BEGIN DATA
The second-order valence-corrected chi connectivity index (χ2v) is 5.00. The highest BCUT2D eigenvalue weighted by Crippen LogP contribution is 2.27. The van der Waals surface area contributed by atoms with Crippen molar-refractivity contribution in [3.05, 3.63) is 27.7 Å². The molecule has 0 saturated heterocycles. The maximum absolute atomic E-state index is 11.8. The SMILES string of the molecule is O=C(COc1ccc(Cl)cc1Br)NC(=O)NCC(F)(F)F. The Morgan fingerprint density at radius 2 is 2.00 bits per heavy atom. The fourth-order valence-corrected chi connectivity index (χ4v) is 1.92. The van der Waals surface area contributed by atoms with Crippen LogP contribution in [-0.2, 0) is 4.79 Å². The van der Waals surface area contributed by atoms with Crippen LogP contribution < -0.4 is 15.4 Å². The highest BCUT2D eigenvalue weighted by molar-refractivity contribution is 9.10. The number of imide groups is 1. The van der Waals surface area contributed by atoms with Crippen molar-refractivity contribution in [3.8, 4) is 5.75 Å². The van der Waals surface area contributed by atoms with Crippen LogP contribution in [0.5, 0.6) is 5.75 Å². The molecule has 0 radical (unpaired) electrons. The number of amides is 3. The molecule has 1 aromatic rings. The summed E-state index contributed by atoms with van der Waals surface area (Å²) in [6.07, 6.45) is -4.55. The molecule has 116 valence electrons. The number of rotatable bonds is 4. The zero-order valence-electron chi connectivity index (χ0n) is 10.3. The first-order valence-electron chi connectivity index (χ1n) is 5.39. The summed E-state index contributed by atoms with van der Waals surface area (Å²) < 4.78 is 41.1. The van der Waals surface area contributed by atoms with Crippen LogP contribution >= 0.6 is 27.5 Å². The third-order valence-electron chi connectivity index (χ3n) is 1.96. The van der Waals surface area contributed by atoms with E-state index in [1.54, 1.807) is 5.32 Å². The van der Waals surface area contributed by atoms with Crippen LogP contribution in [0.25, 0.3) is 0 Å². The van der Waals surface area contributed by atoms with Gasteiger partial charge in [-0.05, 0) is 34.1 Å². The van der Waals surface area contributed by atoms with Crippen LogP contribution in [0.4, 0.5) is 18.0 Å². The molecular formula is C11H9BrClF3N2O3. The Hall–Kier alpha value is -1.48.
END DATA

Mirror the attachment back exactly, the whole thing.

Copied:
The second-order valence-corrected chi connectivity index (χ2v) is 5.00. The highest BCUT2D eigenvalue weighted by Crippen LogP contribution is 2.27. The van der Waals surface area contributed by atoms with Crippen molar-refractivity contribution in [3.05, 3.63) is 27.7 Å². The molecule has 0 saturated heterocycles. The maximum absolute atomic E-state index is 11.8. The SMILES string of the molecule is O=C(COc1ccc(Cl)cc1Br)NC(=O)NCC(F)(F)F. The Morgan fingerprint density at radius 2 is 2.00 bits per heavy atom. The fourth-order valence-corrected chi connectivity index (χ4v) is 1.92. The van der Waals surface area contributed by atoms with Crippen LogP contribution in [-0.2, 0) is 4.79 Å². The van der Waals surface area contributed by atoms with Crippen LogP contribution < -0.4 is 15.4 Å². The highest BCUT2D eigenvalue weighted by molar-refractivity contribution is 9.10. The number of imide groups is 1. The van der Waals surface area contributed by atoms with Crippen molar-refractivity contribution in [3.8, 4) is 5.75 Å². The van der Waals surface area contributed by atoms with Crippen LogP contribution in [0.5, 0.6) is 5.75 Å². The molecule has 0 radical (unpaired) electrons. The number of amides is 3. The molecule has 1 aromatic rings. The summed E-state index contributed by atoms with van der Waals surface area (Å²) in [6.07, 6.45) is -4.55. The molecule has 116 valence electrons. The number of rotatable bonds is 4. The zero-order valence-electron chi connectivity index (χ0n) is 10.3. The first-order valence-electron chi connectivity index (χ1n) is 5.39. The summed E-state index contributed by atoms with van der Waals surface area (Å²) < 4.78 is 41.1. The van der Waals surface area contributed by atoms with Crippen LogP contribution >= 0.6 is 27.5 Å². The third-order valence-electron chi connectivity index (χ3n) is 1.96. The van der Waals surface area contributed by atoms with E-state index in [1.54, 1.807) is 5.32 Å². The van der Waals surface area contributed by atoms with Crippen LogP contribution in [0.25, 0.3) is 0 Å². The van der Waals surface area contributed by atoms with Gasteiger partial charge in [-0.05, 0) is 34.1 Å². The van der Waals surface area contributed by atoms with Crippen LogP contribution in [0.4, 0.5) is 18.0 Å². The molecular formula is C11H9BrClF3N2O3. The Hall–Kier alpha value is -1.48.